(Geraldine Carter is the Co-Founder and Director of Climate Ride – the largest charity bicycle event that supports green organizations and bicycle advocacy.)
Simply put, I ride because riding a bicycle is, hands down, the best way to get around. Especially where I live in Missoula – a wonderful Montana town tucked away in the sky-high Rocky Mountains.
I think perhaps it’s all too easy to list all of the reasons why I ride; I can think of a million of them. Because it’s free. Because I always get a parking spot right out front, and never get a parking ticket. Because I zip past traffic. Because a full bike tune up is 1/5th the price of tuning up my car. But really, all that stuff aside, I ride because it makes me feel free, and it transforms my everyday life into a new adventure.
I have learned so much seeing the world from behind my handlebars. The Blue Ridge Parkway taught me how to climb hills. Long, hard hills. I learned that just because butterflies sped past me does not mean I’m slow and weak. I can climb at my own speed, and get there all the same. The pace at which I take my life is my own to choose, and my own to determine.
Cycling in Burma taught me what it’s like to be fearless. Riding in France brought me back to my heritage. Each tour has taught me I was far more capable and stronger than I imagined myself to be.
I’ve been lucky. I’ve had the opportunity to bike in many places all over the world as a tour leader for Backroads Bicycling, and now as the Co-Founder and Director of Climate Ride… but there’s nothing like commuting and riding where I live now.
On my commute to work, I smile when I spot different varieties of tulips. I know which yards have the brightest blooms, and route myself accordingly. I know where all the big furry cats sit in windows, dying for something new to happen outside, and whoosh, I fly by and their eyes grow wide, curious and intrigued. I know them; I wonder if they recognize me.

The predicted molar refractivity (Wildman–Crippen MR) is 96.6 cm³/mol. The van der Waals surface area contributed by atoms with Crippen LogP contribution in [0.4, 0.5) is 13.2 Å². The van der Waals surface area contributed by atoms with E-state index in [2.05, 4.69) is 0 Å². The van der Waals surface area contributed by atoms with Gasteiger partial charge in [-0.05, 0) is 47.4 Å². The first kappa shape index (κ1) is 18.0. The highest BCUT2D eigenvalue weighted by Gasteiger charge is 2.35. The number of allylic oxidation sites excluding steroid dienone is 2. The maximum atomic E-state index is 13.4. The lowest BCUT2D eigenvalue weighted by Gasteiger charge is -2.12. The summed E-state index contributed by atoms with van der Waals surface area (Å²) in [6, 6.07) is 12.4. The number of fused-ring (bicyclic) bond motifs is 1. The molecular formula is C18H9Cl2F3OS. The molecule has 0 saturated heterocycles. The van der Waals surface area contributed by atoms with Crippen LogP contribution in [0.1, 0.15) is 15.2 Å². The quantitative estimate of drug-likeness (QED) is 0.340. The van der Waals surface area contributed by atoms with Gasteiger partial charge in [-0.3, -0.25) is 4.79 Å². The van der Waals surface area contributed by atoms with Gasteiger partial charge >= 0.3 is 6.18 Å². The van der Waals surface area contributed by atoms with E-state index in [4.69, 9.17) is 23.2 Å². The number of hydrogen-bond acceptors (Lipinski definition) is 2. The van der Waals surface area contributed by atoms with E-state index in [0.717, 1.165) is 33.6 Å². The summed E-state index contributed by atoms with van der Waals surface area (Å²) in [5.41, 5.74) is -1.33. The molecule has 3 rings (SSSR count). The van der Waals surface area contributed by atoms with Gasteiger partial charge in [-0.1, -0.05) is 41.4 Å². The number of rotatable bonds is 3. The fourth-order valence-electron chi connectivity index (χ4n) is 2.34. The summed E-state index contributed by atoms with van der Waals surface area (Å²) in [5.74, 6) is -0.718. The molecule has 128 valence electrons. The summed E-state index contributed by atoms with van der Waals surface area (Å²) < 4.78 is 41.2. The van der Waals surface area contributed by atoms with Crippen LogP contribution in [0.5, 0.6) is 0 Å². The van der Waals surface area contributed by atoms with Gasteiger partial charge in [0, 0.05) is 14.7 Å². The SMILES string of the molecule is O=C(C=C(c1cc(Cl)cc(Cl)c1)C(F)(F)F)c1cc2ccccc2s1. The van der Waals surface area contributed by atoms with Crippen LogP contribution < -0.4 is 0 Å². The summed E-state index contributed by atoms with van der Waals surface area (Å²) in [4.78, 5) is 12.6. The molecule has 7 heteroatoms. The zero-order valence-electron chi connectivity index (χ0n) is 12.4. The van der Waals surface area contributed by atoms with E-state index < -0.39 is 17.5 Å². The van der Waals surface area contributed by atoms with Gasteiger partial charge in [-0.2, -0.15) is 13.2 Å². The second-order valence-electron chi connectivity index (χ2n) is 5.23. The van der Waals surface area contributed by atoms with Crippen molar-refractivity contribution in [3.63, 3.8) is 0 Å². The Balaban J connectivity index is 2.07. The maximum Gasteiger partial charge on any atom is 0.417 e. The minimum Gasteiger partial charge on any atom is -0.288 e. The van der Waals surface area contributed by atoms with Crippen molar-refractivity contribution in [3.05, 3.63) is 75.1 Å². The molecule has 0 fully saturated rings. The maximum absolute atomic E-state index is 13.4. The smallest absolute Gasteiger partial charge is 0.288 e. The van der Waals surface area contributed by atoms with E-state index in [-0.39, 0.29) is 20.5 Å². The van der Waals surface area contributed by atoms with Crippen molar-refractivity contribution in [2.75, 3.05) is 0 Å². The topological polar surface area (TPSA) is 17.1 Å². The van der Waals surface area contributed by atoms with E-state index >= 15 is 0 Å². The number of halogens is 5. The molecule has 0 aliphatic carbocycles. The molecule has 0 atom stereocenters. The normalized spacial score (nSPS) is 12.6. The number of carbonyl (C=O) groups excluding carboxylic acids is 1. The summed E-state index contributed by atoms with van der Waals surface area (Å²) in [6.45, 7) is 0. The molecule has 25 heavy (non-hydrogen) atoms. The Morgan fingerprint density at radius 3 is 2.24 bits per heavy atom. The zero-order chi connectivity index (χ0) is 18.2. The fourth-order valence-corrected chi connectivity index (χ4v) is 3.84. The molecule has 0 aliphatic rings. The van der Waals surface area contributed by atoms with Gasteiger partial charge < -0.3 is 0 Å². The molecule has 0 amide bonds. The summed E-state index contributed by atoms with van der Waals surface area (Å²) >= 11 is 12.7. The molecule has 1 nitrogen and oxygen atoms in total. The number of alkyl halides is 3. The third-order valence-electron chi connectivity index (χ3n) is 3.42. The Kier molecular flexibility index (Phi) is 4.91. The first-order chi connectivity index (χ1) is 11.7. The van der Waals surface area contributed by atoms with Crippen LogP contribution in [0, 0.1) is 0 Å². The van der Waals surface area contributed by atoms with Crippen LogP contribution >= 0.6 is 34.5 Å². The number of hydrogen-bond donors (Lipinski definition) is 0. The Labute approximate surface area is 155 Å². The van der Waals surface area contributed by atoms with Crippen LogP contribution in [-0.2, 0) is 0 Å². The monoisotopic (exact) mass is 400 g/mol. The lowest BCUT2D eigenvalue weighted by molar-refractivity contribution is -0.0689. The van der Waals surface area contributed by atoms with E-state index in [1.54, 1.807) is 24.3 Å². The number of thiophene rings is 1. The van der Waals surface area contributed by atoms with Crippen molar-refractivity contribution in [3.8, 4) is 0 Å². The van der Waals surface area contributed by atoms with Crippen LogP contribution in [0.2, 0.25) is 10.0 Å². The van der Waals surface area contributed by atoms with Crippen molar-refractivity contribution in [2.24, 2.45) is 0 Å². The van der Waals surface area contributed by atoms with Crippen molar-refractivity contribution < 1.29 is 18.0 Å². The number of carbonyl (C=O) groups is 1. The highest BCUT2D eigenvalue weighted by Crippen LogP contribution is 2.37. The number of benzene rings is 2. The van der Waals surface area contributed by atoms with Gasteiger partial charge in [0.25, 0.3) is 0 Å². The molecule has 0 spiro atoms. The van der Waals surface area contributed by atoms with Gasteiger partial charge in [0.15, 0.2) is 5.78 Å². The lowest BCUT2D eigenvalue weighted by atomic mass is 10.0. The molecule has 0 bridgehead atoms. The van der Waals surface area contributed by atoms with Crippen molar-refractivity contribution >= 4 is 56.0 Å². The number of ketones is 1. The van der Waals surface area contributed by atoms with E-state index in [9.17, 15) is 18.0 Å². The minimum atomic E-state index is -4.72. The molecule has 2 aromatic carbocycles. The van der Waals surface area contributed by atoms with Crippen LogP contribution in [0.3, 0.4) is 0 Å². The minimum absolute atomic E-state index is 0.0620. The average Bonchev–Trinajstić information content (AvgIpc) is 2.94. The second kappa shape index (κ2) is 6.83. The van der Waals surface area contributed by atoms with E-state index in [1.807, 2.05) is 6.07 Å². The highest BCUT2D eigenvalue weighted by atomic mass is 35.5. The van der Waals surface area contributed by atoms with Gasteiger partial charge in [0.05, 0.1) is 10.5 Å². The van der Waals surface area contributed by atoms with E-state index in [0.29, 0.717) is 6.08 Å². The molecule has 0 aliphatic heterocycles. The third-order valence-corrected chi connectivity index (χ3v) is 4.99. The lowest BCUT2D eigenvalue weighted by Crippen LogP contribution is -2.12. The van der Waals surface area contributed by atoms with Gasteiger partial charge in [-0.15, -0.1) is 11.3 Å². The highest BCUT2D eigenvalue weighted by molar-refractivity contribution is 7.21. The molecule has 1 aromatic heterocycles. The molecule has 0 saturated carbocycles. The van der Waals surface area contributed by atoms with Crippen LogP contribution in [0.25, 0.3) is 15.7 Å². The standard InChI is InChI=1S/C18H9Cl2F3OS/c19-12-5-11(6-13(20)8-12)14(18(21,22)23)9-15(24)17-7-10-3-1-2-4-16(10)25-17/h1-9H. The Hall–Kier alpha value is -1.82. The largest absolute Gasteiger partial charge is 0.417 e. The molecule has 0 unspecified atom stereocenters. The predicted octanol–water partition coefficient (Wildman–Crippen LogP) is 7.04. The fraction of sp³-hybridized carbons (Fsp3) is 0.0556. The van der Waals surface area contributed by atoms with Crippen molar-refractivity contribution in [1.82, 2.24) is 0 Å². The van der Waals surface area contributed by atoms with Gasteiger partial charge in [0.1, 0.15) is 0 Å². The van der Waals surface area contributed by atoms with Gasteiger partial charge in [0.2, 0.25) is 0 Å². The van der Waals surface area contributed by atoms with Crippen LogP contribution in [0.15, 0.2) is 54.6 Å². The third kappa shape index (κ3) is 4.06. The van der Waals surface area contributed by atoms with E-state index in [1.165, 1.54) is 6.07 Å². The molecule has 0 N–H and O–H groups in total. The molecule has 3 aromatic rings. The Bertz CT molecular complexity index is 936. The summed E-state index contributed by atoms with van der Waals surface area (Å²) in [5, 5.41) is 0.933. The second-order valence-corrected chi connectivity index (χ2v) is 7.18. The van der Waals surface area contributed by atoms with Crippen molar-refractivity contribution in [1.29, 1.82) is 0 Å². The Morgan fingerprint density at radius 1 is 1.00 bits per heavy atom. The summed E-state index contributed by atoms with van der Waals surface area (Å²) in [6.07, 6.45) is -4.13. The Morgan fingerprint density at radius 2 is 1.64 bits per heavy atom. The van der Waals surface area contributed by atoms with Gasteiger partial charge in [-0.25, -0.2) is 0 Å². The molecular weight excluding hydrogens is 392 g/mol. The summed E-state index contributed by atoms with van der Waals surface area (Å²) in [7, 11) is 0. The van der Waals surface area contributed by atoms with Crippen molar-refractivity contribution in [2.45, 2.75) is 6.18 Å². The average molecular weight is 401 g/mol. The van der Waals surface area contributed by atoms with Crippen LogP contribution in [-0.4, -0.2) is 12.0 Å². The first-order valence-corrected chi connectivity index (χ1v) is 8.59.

In the fall, I ride under quaint neighborhood streets lined with shedding maple trees. From my bicycle seat, I look up through the bright yellow leaves to a crisp blue fall sky. I ride to the bridge that crosses the Clark Fork River and marvel at the kayakers flipping in the river’s whitewater. There’s so much of the world that you completely miss from a car.
I’ve been so inspired on bicycles, and that’s why I founded Climate Ride — a 300-mile, 5-day charity ride designed to raise money for more than 45 green organizations working to avert the climate crisis and get more people on bicycles.
When I organized the first Climate Ride from New York City to Washington, D.C., I really wanted to affect serious change and now, five years in, Climate Ride is doing just that. My vision was for people to experience for themselves that their abilities far exceed their limitations, to push themselves past the boundary of what they think they can do.
It’s exactly what I think the planet needs most right now – to discover that we all have the power within us to change the world – one person at a time, one bicycle at a time. And that’s really why I ride.
Well, that…and to give the window cats something to wonder about.
(Follow the 2012 NYC-DC Climate Ride starting this Saturday at www.ClimateRide.org)
May is National Bike Month and this year’s theme is One Ride, Many Reasons. To highlight and celebrate the many benefits of bicycling, throughout May we’ll bring you the personal reflections and inspirations of a diverse collection of bicyclists from coast to coast with our daily 31 Days, 31 Reasons blog feature.